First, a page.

Terahertz Communications Channel Sounder

This project deals with investigating the impact of an environment on future extreme bandwidth electromagnetic communications sysyems opperating up to and beyond 1THz.

This project is intended to open up a new regime for communications and electrical engineering research in Oxford. Its aim is to develop the basic hardware required to enable basic research into the potential for THz frequency communications systems. Over the last 10 years the communications group here in Engineering has developed RF communications activities in the frequency regime below 60 GHz. Immediately above this range no equipment was available for experimental work of any sort despite a growing worldwide interest in exploiting electromagnetic spectrum above 300GHz for communications and sensing. This frequency regime is technologically awkward as there are no simple sources and detectors available. Within this range there are:

  1. huge potential for extremely high data rate communications – new CMOS devices and processes are beginning to offer the possibility for semiconductor signal processing in this range. With every expectation that these developments will continue we hope to explore the potential and the limitations of multiple communications environments to enable channel modelling and communications protocol development for future terahertz data communications (>2Tb/s). Areas of interest include ultra-small environments (size <1m3) such as those used in electronic system enclosures, superdense wireless databus design for contactless electronics and short range superfast wireless data transfer. We also hope to study terahertz metamaterial structures as both components of such systems and as a communication channel in their own right.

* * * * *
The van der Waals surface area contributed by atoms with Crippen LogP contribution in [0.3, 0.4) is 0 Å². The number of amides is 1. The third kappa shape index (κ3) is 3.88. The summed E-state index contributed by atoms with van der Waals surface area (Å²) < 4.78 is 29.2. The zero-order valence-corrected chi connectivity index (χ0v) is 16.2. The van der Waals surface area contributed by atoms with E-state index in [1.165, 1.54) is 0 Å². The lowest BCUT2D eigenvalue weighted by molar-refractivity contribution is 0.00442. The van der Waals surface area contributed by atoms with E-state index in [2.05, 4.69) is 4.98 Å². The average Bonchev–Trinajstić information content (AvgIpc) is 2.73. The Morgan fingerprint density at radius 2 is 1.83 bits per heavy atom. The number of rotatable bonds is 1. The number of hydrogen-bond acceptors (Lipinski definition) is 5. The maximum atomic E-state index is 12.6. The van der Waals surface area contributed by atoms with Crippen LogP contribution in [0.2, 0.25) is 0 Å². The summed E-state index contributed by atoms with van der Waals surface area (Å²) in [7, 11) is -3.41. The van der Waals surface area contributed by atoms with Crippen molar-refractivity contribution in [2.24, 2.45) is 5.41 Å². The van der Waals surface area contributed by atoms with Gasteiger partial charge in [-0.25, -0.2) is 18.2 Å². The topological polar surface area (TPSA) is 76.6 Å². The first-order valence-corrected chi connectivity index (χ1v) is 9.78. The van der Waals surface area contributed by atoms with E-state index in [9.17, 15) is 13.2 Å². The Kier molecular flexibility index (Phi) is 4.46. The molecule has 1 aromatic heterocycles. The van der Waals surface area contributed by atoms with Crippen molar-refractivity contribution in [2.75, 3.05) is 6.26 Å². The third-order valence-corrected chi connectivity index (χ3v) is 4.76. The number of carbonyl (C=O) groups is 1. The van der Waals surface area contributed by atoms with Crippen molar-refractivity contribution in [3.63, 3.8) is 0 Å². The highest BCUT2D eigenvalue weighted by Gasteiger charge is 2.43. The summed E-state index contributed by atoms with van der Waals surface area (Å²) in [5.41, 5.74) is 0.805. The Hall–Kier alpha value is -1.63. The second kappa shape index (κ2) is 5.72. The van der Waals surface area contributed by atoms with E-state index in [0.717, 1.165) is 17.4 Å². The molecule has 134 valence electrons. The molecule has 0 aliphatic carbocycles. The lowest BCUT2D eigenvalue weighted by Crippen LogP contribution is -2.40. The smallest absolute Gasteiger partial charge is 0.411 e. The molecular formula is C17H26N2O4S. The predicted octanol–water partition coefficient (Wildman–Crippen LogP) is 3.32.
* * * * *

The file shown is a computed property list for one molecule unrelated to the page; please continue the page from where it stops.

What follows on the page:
2. Important opportunities for environmental sensing radar – molecular gases and other forms of matter exhibit strong spectral features in this regime, sometimes referred to as a “terahertz fingerprint”. A radar-like sensing system that would enable spectroscopic sensing of an environment could offer huge benefits in plant safety, security and health arenas. We hope to begin work that would explore the potential for such a system and enable future targeted design for particular operating modes. Whilst commercial devices offering some of these capabilities do exist, the potential for consumer applications in this area is much larger than the current security and research instruments offer. We aim to enable research into novel areas including health monitoring, processes safety (e.g. remote toxic gas sensing) and fabrication processes monitoring.

Our instrument is based on well known principles for ultrafast impulse radio generation using femtosecond lasers as optical gate sources.

Schematic for the THz chanel sounder